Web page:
A Blog on Mythology and occasionally on Reality.

This is a Blog on Mythology, both Indian and World and especially the analysis of the myths.

In effect, the interpretation of the inherent Symbolism.


Wednesday, November 7, 2012

Sage Rishyasringa

Let me tell you an interesting story with a slight twist to the tale at its tail-end!
Pic 1 - A sculpture of Sage Sri Rishyashringa in the temple at Kigga
This is the myth of Sage Rishyasringa. Sage Rishyasringa was the son of Sage Vibhandaka and apsara Urvashi. Once Urvashi was sent by Lord Indra to seduce Sage Vibhandaka and disturb his penance, by which he could have attained powers which Indra perceived as dangerous to the gods. Having broken Vibhandaka’s penance, Urvashi manages to seduce the sage, and from their union, begets a child who strangely, was born with a horn on his head. (Another version says that the child was born out of a doe, who had consumed the life-giving fluid of Vibhandaka which fell into the river on seeing Urvashi, and thus the horn) The child was thus named Rishyasringa (rishi – sage, shringa – deer horns). Sometimes he is even referred to as Ekshringa, implying that he had one horn.

Soon after giving birth to the child, Urvashi goes back to the heavens, her task accomplished. This leaves Vibhandaka very bitter and he takes a dislike to the entire woman-kind. Since, his penance was disturbed by a woman, and he was left with a motherless child, he decided to bring up his son in the absence of any woman. Vibhandaka set up his hermitage in the midst of a jungle and started living there with his son, Rishyasringa, who was educated on all the scriptures and Vedas, but had not seen any human being (read women) besides his father.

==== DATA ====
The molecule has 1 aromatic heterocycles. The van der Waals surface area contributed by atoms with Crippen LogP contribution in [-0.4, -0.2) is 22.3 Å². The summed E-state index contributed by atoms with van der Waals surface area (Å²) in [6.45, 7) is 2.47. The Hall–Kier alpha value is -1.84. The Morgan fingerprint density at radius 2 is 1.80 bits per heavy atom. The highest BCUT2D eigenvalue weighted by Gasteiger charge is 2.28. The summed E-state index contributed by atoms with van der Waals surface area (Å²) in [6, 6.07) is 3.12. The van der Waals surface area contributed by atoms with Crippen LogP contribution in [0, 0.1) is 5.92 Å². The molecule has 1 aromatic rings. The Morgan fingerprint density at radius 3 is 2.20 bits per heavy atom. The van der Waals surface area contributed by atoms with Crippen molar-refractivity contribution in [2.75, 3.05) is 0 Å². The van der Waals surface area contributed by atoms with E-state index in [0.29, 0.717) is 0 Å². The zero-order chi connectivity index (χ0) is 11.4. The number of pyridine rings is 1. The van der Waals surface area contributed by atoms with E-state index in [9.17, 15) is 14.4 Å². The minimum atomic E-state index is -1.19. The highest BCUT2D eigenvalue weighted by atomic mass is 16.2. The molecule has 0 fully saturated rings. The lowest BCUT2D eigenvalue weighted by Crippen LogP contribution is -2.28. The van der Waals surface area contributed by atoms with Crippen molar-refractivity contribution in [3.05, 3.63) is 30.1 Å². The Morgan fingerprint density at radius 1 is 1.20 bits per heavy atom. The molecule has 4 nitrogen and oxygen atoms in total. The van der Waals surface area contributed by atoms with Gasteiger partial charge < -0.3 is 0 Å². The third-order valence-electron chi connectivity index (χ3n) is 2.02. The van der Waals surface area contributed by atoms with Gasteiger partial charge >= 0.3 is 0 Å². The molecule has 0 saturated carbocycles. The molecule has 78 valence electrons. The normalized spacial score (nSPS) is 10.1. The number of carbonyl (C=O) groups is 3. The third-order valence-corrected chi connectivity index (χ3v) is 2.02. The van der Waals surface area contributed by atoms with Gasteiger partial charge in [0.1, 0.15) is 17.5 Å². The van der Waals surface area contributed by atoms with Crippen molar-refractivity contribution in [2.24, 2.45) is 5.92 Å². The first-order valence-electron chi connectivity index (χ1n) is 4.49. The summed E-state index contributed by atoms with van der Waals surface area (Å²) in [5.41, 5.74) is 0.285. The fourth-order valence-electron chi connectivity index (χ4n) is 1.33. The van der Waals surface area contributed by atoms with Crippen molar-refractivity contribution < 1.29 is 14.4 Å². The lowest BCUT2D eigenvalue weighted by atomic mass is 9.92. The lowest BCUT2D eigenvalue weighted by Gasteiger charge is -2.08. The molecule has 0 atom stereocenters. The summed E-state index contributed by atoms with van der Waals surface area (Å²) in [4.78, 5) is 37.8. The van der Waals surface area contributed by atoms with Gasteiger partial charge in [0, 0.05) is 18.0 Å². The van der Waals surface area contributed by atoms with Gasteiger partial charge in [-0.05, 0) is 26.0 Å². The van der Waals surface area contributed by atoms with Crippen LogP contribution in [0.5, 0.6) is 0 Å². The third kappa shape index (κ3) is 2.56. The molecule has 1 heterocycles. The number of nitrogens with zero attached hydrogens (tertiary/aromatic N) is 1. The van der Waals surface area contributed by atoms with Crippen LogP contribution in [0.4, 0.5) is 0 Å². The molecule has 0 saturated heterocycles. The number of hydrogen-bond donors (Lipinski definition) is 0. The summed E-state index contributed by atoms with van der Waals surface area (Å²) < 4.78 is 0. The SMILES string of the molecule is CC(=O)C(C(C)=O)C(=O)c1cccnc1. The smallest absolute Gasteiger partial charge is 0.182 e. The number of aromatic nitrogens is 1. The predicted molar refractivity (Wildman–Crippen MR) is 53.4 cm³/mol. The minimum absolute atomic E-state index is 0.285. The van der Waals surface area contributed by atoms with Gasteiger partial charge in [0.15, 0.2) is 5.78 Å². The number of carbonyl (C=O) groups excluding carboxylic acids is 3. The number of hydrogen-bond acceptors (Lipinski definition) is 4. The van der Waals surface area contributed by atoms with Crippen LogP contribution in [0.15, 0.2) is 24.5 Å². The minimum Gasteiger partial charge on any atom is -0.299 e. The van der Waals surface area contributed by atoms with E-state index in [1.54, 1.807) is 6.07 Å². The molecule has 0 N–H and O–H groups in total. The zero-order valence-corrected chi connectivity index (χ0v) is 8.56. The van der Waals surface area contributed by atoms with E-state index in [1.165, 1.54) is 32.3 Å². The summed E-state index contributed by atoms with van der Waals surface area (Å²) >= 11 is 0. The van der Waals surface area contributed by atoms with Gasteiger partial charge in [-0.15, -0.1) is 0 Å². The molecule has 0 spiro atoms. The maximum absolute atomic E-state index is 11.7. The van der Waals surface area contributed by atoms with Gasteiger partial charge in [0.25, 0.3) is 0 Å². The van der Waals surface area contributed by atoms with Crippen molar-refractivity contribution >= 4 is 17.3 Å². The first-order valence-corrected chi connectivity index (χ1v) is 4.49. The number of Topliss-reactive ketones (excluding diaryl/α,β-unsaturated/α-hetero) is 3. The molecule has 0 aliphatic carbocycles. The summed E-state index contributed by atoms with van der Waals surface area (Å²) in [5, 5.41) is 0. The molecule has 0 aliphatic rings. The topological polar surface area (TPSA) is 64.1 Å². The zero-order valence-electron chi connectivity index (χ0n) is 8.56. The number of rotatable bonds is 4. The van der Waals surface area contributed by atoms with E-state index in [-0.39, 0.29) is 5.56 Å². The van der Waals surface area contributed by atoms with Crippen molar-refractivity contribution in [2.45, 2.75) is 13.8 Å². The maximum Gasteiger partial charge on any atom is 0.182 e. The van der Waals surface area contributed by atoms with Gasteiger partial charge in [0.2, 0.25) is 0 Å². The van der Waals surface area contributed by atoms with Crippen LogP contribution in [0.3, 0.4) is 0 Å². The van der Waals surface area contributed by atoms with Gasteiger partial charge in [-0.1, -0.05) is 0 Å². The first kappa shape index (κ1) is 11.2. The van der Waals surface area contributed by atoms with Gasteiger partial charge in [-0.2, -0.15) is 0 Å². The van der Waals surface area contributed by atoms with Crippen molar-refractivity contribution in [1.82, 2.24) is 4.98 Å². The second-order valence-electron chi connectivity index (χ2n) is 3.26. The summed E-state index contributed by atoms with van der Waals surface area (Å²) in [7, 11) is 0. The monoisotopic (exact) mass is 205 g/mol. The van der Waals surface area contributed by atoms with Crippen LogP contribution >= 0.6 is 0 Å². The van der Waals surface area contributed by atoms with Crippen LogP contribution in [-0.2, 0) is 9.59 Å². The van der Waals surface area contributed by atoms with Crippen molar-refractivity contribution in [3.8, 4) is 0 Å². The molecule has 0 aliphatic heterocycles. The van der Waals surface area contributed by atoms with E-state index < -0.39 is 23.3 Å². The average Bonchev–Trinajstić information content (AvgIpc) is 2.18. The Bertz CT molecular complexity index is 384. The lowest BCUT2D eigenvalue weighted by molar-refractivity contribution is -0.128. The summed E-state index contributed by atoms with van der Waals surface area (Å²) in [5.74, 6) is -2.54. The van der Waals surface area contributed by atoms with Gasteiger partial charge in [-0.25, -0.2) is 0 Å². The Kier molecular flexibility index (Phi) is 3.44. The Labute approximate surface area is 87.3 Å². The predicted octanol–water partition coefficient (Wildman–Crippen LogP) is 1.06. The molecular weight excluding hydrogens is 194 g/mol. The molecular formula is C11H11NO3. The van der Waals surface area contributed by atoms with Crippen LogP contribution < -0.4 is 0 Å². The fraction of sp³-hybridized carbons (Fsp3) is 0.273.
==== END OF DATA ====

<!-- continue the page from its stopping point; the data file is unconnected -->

Once there was a famine, in the nearby kingdom of Anga (present day Bihar), ruled by King Lomapada. The King was advised that there would be rains in his kingdom only if a Brahmin who had observed absolute chastity visited the kingdom and was referred to Rishyasringa. The king sent beautiful damsels to fetch Rishyasringa from the jungle and Rishyasringa was surprised to see the lovely ladies as he had never seen such beauty in his life. Fortunately, Sage Vibhandaka was not in the hermitage and on hearing the need, Rishyasringa, came along with the ladies. No sooner had he stepped on to the grounds of Anga, there was a heavy downpour. The King was pleased and so were his subjects.

The king decided to offer his daughter, Shanta, to the sage as a wife. Later Sage Vibhandaka came to know about the ploy and was extremely angry. But he accepted everything as fate and concluded that this was inevitable and that the principle of male and female forces can never be separated, no matter what. Rishyasringa and Shanta got married and stayed on at Anga, till it was time for their vanaprashtha, retirement to the jungles.

King Dasharath of Ayodhya was a friend of King Lomapada and was without any heir, in spite of having three wives. When Dasharath was advised to perform a Putra-kameshti (for begetting a son) Yagna, it was decided that they would invite Sage Rishyasringa to perform the yagna. If was after this yagna, that Dasharath was blessed with the birth of his four sons, Ram, Lakshaman, Bharat and Shatrughan.